"Imperial German Colonial and Overseas Troops 1885-1918" is a nice introduction to the subject; recommended.
5 von 6 Kunden fanden die folgende Rezension hilfreich
IMPERIAL GERMAN COLONIAL AND OVERSEAS TROOPS, 1885-1918 26. August 2013
Von Robert A. Lynn - Veröffentlicht auf Amazon.com
Format: Taschenbuch
IMPERIAL GERMAN COLONIAL AND OVERSEAS TROOPS, 1885-1918
ALEJANDRO DE QUESADA
OSPREY PUBLICATIONS, 2013
QUALITY SOFTCOVER, $17.95, 48 PAGES, PHOTOGRAPHS, BIBLIOGRAPHY, ILLUSTRATIONS, INDEX

The Imperial German colonial and overseas forces were formed in 1885, with personnel from the army or marines, or volunteers from colonial settlers; styled Schutztruppen, units were composed of German officers with "other ranks" partly German (including NCOs) and mostly natives, organized in independent companies of three platoons each, with their own transport. Companies were styled either as Feldkompagnie (FK) or Schutzkompagnie (Sch K); at the outbreak of the war in July, 1914 in East Africa, for example, there were fourteen companies comprising an estimated 260 Germans and 2,500 natives, numbers enlarged greatly by recruitment at the start of the war.

Their uniform was of a similar cut to that of the German Army in Europe, but in "sand grey", a khaki-yellow drill (which remained in use for some time even though field-grey was ordered in 1913), with Swedish cuffs, ordinary German arm-of-service piping, and facing-colors of cornflower blue for Soutwest Africa, poppy red for Togoland and Cameroon, and white for East Africa. Head dress was a low, grey felt hat adged with the colony color, with a national cockade on the upturned right brim; natives wore a fez of the uniform color; equipment was generally as used in Europe.

Weaponry was rather outdated; in East Africa, for example, eight companies were armed with 1871-pattern rifles using black powder propellant, far more conspicuous than the usual smokeless cartridges; but these defects were remedied in part by British equipment captured at Tanga. Each company had from two to four machine guns, which considerably outgunned the British in the early stages of the war. In addition to the combatants, as with all the colonial forces operating in Africa, each company required an estimated 250 native porters to carry equipment.

IMPERIAL GERMAN COLONIAL AND OVERSEAS TROOPS, 1885-1918 explains the organization and the operations in these colonies and finally sheds light on this much overlooked subject. Complimenting this book, are excellant illustrations with a number of quality-era photographs. The only things lacking are maps to show the extent of Imperial Germany's colonial possessions and charts or tables showing the table of organization of native and German units. Also, the following corrections are made to the information on the following pages:

*Page 20-In 1899, Venezuela became the latest Latin American debtor to halt payments. A series of Venezuelan civil wars ended that year, bringing peace in the form of strongman Cipriano Castro but leaving the national economy a wreck. With no income, Castro halted payments on all foreign debts. Germany was by far the largest loser: the debt on the Great Venezuela Railway, constructed by the German firm of Krupp, alone stood at 60 million Deutschmarks! When U.S. attempts at arbitration failed, Germany, Britain, and Italy proposed a joint naval blockade of the Venezuelan coast. Castro apparently thought the U.S. would prevent the blockade on the grounds it violated the Monroe Doctrine. However, President Theodore Roosevelt considered the Doctrine limited to preventing European occupation of land in the Americas. Since the blockade didn't amount to an occupation, and the basis of the grievance appeared valid, Roosevelt chose not to intervene. This position later would be expanded into the Roosevelt Corollary to the Monroe Doctrine, under which the United States retained the privilege of intervening in conflict between Latin American states and non-hemispheric powers, itself pressing outside claims if it saw fit. The blockade commenced in December, 1902; Britain and Italy wanted their money, while Wilhelm and Tirpitz hoped for Venezuelan refusal, which would give them the excuse to seize a new colony. Despite the lack of U.S. assistance, Castro wouldn't back down. Suspicious about German intentions, Roosevelt made clear his intention of enforcing the Monroe Doctrine should the Germans land in Venezuela. In addition to strong language from the State Department, Roosevelt kept Admiral George Dewey's fleet, already in maneuvers off Puerto Rico, in the Caribbean. With only four ships off Venezuela, and those kept there only with a massive logistical effort, Wilhelm dared not proceed (if he ever really planned to). Within a month, Castro agreed to arbitration at The Hague and the crisis evaporated.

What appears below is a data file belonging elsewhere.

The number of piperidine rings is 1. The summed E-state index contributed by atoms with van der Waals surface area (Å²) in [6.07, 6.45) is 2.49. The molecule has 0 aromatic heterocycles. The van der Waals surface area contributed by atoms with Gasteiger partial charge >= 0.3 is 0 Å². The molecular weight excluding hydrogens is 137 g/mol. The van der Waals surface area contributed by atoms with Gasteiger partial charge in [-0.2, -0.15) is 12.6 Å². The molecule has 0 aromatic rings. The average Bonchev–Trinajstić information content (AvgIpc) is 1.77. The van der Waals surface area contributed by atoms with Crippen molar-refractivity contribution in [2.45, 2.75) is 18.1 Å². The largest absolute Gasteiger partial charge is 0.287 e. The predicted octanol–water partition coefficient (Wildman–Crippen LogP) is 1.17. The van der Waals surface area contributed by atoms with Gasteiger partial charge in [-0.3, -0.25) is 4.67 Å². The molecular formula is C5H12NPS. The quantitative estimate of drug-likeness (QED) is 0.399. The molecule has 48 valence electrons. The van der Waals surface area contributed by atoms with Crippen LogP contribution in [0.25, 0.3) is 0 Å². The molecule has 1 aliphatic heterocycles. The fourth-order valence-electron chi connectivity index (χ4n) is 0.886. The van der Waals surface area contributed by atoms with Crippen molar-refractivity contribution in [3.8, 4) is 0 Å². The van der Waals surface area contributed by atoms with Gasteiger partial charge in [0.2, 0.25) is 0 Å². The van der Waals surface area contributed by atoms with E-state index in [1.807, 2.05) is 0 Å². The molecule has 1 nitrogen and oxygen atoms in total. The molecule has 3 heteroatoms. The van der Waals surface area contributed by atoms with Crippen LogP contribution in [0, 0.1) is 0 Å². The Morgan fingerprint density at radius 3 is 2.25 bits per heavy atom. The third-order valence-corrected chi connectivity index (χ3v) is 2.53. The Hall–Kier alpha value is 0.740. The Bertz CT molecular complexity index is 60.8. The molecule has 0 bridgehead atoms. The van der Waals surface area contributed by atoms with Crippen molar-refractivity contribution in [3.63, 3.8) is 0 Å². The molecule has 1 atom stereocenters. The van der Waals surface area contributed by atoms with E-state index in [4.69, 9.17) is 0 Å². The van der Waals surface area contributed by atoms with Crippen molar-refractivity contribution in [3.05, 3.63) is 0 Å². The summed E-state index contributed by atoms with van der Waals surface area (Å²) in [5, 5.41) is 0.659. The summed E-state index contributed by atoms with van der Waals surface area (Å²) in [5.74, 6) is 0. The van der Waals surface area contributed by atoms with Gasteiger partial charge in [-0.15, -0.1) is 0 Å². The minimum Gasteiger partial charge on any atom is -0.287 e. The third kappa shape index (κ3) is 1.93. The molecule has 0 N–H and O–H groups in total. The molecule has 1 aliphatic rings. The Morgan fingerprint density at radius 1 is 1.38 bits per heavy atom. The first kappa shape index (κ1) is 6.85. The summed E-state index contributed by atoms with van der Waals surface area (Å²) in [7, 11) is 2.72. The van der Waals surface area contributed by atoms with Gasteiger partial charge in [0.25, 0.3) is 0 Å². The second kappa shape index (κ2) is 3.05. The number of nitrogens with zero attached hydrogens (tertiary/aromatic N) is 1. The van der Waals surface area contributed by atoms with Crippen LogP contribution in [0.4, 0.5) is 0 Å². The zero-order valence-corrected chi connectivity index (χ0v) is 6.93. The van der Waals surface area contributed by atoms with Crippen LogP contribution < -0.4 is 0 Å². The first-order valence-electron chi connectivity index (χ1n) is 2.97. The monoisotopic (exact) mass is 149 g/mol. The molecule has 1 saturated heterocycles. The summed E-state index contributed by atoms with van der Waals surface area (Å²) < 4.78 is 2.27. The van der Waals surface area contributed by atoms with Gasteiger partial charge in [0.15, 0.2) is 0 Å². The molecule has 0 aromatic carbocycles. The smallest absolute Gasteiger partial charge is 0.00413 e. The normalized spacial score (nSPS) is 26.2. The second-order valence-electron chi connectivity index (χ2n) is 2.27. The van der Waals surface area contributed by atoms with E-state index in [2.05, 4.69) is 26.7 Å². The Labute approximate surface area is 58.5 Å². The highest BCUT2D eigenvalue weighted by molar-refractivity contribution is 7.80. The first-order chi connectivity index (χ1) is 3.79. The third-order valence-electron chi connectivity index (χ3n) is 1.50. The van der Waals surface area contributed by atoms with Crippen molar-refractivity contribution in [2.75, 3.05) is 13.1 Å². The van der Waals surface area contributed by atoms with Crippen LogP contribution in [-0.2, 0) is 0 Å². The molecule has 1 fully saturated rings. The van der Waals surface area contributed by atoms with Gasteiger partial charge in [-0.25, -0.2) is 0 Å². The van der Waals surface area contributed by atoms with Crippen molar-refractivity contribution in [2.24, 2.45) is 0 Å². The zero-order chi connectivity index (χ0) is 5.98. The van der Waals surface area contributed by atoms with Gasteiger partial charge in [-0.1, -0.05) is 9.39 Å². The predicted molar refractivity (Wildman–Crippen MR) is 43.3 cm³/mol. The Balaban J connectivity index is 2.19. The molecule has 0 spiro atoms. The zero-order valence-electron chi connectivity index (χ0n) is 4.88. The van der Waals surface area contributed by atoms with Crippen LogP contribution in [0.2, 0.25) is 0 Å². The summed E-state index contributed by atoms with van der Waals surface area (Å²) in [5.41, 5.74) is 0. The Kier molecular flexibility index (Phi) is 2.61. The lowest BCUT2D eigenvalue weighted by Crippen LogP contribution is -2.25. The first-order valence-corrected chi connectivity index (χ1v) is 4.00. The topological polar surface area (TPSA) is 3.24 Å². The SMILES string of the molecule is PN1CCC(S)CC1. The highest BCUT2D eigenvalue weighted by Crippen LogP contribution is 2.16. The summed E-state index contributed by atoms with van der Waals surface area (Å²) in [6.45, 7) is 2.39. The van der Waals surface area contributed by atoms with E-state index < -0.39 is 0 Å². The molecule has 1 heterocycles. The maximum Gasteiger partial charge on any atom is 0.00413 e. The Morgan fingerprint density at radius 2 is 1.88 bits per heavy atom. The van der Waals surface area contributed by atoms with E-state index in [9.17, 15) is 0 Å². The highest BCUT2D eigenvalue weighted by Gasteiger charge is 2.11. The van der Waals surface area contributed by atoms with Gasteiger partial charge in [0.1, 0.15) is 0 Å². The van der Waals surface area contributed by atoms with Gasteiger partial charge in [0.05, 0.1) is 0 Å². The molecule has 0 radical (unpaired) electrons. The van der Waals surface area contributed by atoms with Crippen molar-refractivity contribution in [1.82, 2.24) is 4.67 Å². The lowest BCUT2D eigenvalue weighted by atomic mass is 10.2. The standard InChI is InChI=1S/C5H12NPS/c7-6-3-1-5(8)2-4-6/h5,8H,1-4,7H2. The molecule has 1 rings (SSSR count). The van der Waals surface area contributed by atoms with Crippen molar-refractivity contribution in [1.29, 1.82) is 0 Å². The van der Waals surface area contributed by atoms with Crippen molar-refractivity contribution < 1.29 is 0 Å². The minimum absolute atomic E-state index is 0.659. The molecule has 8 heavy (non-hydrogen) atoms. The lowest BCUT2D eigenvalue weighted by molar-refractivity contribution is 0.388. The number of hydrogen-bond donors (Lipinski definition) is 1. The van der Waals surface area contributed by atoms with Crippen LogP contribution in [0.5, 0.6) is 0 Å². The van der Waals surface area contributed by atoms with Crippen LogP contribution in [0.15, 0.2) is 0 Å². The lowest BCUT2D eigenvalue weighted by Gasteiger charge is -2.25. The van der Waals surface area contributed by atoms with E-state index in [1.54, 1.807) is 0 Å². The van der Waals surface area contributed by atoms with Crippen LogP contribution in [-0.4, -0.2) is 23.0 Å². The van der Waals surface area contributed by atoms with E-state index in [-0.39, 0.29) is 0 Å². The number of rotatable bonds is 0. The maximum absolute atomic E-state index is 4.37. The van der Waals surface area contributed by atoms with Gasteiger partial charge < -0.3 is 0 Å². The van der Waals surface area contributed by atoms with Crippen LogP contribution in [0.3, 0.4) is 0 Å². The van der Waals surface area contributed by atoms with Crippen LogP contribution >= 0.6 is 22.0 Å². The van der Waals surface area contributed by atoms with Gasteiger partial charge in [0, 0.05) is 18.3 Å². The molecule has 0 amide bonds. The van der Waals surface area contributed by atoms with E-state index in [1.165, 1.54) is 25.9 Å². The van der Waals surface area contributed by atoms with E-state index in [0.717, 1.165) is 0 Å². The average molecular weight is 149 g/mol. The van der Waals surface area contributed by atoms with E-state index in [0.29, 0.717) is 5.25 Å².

*Pages 20 to 22-The Marianas remained a Spanish colony under the general government of the Philippines until 1898, when, as a result of the Spanish-American War, Spain ceded Guam to the United States. Guam has retained a different political character from the remaining islands since that time. In the treaty of 12 February 1899, the remaining islands of the Mariana Archipelago (except Guam) were sold by Spain to Germany for 837,500 German gold marks (about $4,100,000 at the time). Along with 6,000 islands in other island groups, such as the Carolines and Pelew Islands, all formerly under Spanish control but now indefensible by Spain; these islands were now incorporated as a small part of the larger German Protectorate of New Guinea. The total population in the Northern Marianas portion of these islands around this time frame consisted of only 2,646 inhabitants; with the ten most northerly islands being actively volcanic, and almost uninhabited.

*Page 22-In 1899, a Chinese company, with German officers and NCOs was attached to the III. See-Bataillon. Around 1908, it became a Gendarmerie unit. It wasn't merged with any other unit and it wasn't formed in 1909.